In 1987, Oregon began its child care resource and referral (R&R) system under the auspices of the Oregon Commission for Child Care. State child care agency staff, university researchers, the Commission for Child Care representatives, and staff building the new R&R system saw an opportunity to develop data about the child care system by building good data collection procedures into the emerging R&R system. By 1990, partners were meeting regularly and had secured a grant from the Aspen Institute to support this fledging data collection effort. The Aspen Institute provided researchers to grass roots organizations who needed research expertise. Arthur C. Emlen had been doing child care research for over 20 years, and Aspen Institute funding made his services available to the partners. Since that time Arthur Emlen has supported partner efforts to create data collection, analysis, and reporting strategies that provide information on child care dynamics to decision-makers.
In 1993, the partners became part of the AT&T Foundation’s Early Education Quality Improvement Project (EQUIP), administered by the Families and Work Institute in New York. Through funding, technical assistance and shared efforts with other EQUIP sites, Oregon partners continued to develop methods for measuring different aspects of child care. Participation in EQUIP also connected the Oregon partners with national efforts to use data to inform child care decision-making.
In 1995, Congress created the Child Care Bureau within the Department of Health and Human Services. One of the first acts of the new Bureau was to develop child care research capacity. Oregon became one of the first three child care research partnerships funded by the Child Care Bureau and helped develop the Bureau’s Child Care Policy Research Consortium. The Regional Research Institute at Portland State University managed this first grant (sometimes called Wave One) for the partners. Oregon was successful in continuing into the next Bureau funding of research partnerships (sometimes called Wave Two), and leadership moved to Linn-Benton Community College in 1997.
Throughout its history, Oregon partners have remained committed to building the capacity for accountability and ongoing data collection, analysis, and reporting into its child care system. Assistance for this effort came in the form of a State Capacity grant from the Child Care Bureau to the Child Care Division in 2001.
In 2004, the Administration for Children and Families awarded the Family Policy Program a three-year grant, Guidance for Validating Child Care Market Rate Surveys. Building on Oregon's expertise in validity issues surrounding child care market rate surveys, a team composed of researchers from Oregon State University, the University of Minnesota, and Columbia University's National Center for Children in Poverty, Research Connections studied policies and practices in states, territories, and tribes and tested the validity of the most common methods used in producing findings which are used in determining the size of child care subsidies to low-income families. Study findings will be used by states, territories, and tribes, all of who are required to conduct child care market rate surveys.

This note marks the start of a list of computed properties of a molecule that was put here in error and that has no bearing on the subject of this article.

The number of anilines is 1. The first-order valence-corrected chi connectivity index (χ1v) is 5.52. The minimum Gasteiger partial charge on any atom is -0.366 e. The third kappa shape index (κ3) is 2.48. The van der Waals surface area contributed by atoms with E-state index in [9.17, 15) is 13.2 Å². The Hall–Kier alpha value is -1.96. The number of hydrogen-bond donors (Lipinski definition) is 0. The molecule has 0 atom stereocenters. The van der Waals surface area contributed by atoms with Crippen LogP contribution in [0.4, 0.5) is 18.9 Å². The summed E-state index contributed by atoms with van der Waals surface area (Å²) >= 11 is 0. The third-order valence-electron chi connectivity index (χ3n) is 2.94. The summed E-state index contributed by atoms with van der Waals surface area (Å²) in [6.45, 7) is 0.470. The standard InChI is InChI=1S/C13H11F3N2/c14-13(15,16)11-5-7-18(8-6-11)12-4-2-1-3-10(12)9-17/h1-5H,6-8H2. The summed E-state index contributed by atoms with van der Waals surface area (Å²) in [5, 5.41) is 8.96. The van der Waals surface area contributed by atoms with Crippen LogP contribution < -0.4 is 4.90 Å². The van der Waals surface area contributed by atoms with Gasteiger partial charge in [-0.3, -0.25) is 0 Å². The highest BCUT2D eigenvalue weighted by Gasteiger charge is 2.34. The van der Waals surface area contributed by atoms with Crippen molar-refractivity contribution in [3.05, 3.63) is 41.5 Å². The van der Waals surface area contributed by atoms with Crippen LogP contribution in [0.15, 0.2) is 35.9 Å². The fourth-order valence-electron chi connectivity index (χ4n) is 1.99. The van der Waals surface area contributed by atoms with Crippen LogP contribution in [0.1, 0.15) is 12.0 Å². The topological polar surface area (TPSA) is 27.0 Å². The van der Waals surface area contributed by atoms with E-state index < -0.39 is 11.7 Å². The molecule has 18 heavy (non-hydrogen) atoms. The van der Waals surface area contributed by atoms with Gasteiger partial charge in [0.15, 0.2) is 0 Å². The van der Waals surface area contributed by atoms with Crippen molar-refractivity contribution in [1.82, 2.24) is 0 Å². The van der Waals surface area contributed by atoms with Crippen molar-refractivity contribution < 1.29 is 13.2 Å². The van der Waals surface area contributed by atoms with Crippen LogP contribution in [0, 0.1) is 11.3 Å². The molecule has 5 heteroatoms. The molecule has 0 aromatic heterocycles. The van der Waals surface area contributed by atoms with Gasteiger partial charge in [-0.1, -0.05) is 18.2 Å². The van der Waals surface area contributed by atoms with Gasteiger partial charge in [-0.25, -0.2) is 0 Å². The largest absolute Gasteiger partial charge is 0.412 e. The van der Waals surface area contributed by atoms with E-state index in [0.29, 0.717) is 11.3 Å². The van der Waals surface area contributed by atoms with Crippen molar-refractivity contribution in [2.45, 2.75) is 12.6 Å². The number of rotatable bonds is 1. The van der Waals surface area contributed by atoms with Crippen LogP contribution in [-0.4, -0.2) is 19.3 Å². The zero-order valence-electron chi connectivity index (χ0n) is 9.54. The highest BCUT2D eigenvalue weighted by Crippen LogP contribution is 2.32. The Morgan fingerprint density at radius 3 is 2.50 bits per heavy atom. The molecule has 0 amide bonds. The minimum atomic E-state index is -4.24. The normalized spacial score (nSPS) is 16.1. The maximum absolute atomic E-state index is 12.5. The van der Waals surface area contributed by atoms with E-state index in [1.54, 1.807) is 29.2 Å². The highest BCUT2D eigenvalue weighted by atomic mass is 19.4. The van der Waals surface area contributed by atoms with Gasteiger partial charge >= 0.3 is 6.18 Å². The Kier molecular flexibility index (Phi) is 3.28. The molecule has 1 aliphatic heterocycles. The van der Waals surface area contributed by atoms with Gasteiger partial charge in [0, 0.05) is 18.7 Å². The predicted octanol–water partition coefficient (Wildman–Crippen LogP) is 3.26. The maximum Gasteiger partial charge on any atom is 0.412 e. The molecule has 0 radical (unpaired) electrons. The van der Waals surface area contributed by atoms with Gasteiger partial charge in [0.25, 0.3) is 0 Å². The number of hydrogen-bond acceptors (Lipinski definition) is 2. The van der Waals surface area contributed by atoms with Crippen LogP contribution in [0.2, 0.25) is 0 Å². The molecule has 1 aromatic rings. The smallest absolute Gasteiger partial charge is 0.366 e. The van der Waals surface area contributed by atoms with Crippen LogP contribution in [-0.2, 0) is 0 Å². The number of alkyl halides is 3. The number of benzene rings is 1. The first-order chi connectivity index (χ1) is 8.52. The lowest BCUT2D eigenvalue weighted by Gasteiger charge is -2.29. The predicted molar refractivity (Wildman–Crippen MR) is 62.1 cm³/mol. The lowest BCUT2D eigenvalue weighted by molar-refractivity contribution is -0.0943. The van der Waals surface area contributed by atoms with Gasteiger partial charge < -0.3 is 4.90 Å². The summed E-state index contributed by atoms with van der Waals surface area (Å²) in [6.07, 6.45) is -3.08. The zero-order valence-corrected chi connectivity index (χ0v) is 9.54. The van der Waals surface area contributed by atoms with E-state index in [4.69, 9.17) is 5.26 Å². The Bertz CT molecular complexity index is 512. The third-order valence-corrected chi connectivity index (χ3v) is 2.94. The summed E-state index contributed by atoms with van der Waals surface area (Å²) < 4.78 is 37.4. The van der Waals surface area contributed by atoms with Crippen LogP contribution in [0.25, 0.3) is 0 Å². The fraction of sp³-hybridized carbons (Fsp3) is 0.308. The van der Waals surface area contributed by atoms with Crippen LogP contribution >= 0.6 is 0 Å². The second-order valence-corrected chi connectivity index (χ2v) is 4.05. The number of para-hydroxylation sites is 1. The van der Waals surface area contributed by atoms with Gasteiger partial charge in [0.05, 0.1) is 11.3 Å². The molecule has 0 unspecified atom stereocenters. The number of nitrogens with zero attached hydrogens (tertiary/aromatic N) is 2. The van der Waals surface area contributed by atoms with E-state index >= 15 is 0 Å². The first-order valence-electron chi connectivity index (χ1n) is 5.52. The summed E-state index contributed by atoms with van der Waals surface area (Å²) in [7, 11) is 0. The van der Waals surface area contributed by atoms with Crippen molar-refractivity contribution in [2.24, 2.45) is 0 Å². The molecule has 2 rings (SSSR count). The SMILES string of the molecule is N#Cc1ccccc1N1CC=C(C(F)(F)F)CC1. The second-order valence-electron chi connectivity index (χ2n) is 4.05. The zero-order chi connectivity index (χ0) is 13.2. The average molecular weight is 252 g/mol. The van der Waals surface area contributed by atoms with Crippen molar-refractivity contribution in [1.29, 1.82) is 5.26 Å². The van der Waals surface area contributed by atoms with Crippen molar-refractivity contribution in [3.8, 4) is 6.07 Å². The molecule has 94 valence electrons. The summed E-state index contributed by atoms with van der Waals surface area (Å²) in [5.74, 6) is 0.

In 2009, the Subsidy Policy Impact (SPI) study, funded by Oregon Employment Department (OED), was launched to study parent perceptions of the 2007 child care policy changes and the impact of those changes on decision making. We collected original in-depth qualitative data from interviews with families who had been relatively stable recipients of child care subsidies in Oregon. A major finding of the qualitative study is that parents consistently reported unpredictability in the size of their child care cost burden while on the subsidy. A second phase of the SPI study employs a telephone survey of parents who participated in the subsidy program. The telephone survey of 580 parents explored both the reasons for fluctuation in cost burden and its impact on employment and child care decisions.
Oregon State University's Family Policy Program coordinates the Oregon Child Care Research Partnership. It conducts numerous policy-relevant research projects for local and national public and private organizations. The Partnership continues to be the working collaboration of state child care agency staff, university researchers, the network of child care resource and referral agencies, and other child care practitioners.